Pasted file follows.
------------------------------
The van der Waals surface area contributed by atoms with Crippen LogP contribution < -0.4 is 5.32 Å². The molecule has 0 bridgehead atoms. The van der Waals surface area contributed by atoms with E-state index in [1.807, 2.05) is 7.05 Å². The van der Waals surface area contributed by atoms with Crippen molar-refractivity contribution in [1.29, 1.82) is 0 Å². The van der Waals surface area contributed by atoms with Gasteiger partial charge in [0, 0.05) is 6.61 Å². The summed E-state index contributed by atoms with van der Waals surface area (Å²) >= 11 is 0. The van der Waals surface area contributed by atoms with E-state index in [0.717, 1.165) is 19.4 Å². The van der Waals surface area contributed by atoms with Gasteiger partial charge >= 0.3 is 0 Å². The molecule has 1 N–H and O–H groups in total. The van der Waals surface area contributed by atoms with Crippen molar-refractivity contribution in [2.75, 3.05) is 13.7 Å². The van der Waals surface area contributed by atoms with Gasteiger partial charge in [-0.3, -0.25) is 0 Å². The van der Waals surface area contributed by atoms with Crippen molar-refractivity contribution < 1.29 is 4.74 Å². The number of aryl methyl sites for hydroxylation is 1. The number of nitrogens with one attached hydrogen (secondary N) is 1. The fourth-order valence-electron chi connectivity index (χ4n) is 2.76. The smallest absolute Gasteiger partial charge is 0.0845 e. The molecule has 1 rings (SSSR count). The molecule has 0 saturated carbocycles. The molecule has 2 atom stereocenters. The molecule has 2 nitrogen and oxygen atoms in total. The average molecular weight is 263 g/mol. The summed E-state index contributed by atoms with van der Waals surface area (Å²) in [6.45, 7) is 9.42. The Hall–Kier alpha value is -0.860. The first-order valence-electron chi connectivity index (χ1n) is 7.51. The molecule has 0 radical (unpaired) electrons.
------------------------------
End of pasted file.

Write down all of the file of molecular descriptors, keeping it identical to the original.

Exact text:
The van der Waals surface area contributed by atoms with Crippen LogP contribution < -0.4 is 5.32 Å². The molecule has 0 bridgehead atoms. The van der Waals surface area contributed by atoms with E-state index in [1.807, 2.05) is 7.05 Å². The van der Waals surface area contributed by atoms with Crippen molar-refractivity contribution in [1.29, 1.82) is 0 Å². The van der Waals surface area contributed by atoms with Gasteiger partial charge in [0, 0.05) is 6.61 Å². The summed E-state index contributed by atoms with van der Waals surface area (Å²) >= 11 is 0. The van der Waals surface area contributed by atoms with E-state index in [0.717, 1.165) is 19.4 Å². The van der Waals surface area contributed by atoms with Gasteiger partial charge >= 0.3 is 0 Å². The molecule has 1 N–H and O–H groups in total. The van der Waals surface area contributed by atoms with Crippen molar-refractivity contribution in [2.75, 3.05) is 13.7 Å². The van der Waals surface area contributed by atoms with Gasteiger partial charge in [-0.3, -0.25) is 0 Å². The van der Waals surface area contributed by atoms with Crippen molar-refractivity contribution < 1.29 is 4.74 Å². The number of aryl methyl sites for hydroxylation is 1. The number of nitrogens with one attached hydrogen (secondary N) is 1. The fourth-order valence-electron chi connectivity index (χ4n) is 2.76. The smallest absolute Gasteiger partial charge is 0.0845 e. The molecule has 1 rings (SSSR count). The molecule has 0 saturated carbocycles. The molecule has 2 atom stereocenters. The molecule has 2 nitrogen and oxygen atoms in total. The average molecular weight is 263 g/mol. The summed E-state index contributed by atoms with van der Waals surface area (Å²) in [6.45, 7) is 9.42. The Hall–Kier alpha value is -0.860. The first-order valence-electron chi connectivity index (χ1n) is 7.51. The molecule has 0 radical (unpaired) electrons.